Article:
Monday, May 11, 2020

Gimme Danger (Documentary)

We finally got around to seeing this 2016 documentary by Jim Jarmusch last night, since we were not willing to pay extra fees to watch it previously. Of course, I have been a Stooges fan since the band first existed (although, admittedly, I didn't hear them until they were in their final days and I never got to see them) and we had heard the raves reviews of this doc so we were anxious to get a chance to view it.

The story is familiar to any casual fan and there are few revelations within, although hearing the tales from the mouths of the original characters - Iggy, the Ashetons, Williamson, Steve Mackay, etc. - breaths a little more life into them. The main attraction is, of course, the period footage of the group in their demented'n'debauched prime, along with some related combos (nice seeing some live footage of Destroy All Monsters, for instance), and the interviews.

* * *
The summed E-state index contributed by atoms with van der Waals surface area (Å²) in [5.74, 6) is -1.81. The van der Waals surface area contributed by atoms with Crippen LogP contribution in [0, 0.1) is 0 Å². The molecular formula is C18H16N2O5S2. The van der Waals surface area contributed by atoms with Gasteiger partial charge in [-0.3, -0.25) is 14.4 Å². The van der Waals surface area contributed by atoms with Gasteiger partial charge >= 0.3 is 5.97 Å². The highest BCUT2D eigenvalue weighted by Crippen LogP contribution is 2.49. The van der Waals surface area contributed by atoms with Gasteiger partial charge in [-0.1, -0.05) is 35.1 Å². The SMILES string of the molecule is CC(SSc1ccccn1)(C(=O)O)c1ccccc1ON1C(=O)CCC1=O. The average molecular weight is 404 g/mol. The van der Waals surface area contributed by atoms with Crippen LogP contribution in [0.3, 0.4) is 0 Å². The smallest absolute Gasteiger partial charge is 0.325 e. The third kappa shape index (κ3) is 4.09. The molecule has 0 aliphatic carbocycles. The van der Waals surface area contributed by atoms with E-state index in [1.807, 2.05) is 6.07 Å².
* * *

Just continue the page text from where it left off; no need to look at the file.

In keeping with the theme of the movie, there is no real talk of Iggy's solo career - of course, he has had the most consistent musical career of any of the gang - or of some of the success that people like Scott Thurston had after leaving the band. Funnily, Williamson was highly successful in the Silicon Valley after the band broke up, making him probably the most financially secure person affiliated with the Stooges.

Absolutely worth seeing due to the footage but even much of that most real fans have seen at some point or another. Still, good that the story has been told on this legendary band that influenced so many others - damn near anyone who has performed anything similar to r'n'r since then - in so many ways.